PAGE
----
Your tax dollars at work

Here in SoCal, we’re enjoying temps in the eighties. It’s dry and sunny and hard to believe the other side of the country is in the midst of an epic disaster. I’m happy to report my son is weathering the storm in San Francisco; he emailed from Stanford‘s library. I hope everyone else makes it through the night unhurt and unscathed.

This morning I stepped onto the deck intending to feed our resident scrub jays and heard the roar of a helicopter overhead, I mean right over my head. Our street sort of borders on an undeveloped hilly area and there’s also an elementary school across another street. Sometimes really bad traffic accident victims are transported here and picked up by an air ambulance that lands on the playground. However, this helicopter looked like a huge military one and with all the weather turmoil on the east coast and what seems to be a surge in crime locally, I thought this was the beginning of the end. We’ve all heard the dire predictions of the Mayan calendar, right? The helicopter circled a couple times, diving ever closer, and landed at the school playground. It was unbelievably loud! Were we under attack?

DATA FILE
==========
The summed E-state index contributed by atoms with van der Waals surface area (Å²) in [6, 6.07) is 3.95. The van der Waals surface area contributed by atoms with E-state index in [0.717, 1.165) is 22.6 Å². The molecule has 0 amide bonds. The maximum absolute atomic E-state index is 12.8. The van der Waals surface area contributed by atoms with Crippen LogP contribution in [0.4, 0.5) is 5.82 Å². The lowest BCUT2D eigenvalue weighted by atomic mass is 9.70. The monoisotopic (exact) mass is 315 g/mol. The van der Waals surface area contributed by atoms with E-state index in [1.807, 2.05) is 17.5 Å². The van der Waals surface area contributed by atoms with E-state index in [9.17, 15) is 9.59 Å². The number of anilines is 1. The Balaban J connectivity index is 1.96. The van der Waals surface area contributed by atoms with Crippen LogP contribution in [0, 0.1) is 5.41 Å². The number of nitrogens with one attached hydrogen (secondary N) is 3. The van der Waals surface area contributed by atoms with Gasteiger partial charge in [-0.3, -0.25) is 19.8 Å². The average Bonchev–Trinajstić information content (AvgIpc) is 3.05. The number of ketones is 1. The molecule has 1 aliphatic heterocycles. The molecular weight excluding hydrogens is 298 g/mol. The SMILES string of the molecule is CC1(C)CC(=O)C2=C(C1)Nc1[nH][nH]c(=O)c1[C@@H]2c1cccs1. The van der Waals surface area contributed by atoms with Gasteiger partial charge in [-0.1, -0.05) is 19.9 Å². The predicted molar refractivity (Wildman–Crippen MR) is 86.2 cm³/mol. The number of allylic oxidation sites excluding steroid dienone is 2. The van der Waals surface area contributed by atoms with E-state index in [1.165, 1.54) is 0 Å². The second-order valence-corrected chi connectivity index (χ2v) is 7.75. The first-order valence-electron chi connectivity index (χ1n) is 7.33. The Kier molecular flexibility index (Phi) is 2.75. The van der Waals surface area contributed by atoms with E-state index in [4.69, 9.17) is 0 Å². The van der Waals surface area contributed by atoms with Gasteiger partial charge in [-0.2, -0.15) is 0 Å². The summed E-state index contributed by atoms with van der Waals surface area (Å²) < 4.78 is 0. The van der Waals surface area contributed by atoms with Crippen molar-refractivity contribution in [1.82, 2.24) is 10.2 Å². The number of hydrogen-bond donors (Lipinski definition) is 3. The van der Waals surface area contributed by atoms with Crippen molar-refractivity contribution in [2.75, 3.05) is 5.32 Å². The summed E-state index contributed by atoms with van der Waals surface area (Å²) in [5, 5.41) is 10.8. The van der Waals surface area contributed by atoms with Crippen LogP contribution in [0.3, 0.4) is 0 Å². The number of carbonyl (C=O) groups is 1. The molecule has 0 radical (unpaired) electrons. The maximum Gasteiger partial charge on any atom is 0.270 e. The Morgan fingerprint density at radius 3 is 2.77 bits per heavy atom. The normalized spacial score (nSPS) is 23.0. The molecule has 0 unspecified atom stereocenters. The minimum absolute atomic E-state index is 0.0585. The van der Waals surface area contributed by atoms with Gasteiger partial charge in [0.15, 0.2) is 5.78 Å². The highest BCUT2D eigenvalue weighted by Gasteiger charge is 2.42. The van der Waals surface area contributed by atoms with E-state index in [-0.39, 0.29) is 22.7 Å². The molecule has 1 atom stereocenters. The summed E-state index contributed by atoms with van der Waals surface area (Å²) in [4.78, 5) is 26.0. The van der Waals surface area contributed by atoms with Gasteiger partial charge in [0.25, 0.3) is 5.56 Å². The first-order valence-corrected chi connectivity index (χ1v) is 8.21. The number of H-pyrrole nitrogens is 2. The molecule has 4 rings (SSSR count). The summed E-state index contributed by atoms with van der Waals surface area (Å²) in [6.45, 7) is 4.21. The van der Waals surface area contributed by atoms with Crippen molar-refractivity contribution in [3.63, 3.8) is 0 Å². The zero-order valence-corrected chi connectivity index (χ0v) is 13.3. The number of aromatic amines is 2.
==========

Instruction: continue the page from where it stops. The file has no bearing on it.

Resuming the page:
I ran out the front door and across the street with my camera. About a dozen cars had stopped to watch what was happening. It was then that I noticed the entire student body was outside on the far field, sitting “criss cross applesauce” on the grass. There were police cars and white police S.W.A.T. vans surrounding the helicopter. I asked a neighbor what was going on and she told me it was part of the drug program. Drugs not hugs or hugs not drugs, something like that. In case you were wondering, here’s where some of your our tax dollars are going. I have no idea how much it costs to send a military helicopter from either Miramar Naval Air Station or Camp Pendleton and the police officers were diverted from the actual job of preventing crime. Do you believe that this has any effect at all on future drug consumption and/or selling of drugs? As a former teacher and a mom, I say no, but I’m a bit jaded with regards to the whole “Just Say No to Drugs” propaganda. I have a hard time believing that anyone has not tried drugs or not sold drugs because they were forced to attend a couple of assemblies or colored a worksheet or two. I believe it’s the home environment that makes a positive difference and it’s peers that influence our kids, too. I guess I’m kind of curmudgeonly resenting the use of our military and police to scare these kids straight, and I’m not convinced it’s a good use of my tax dollars.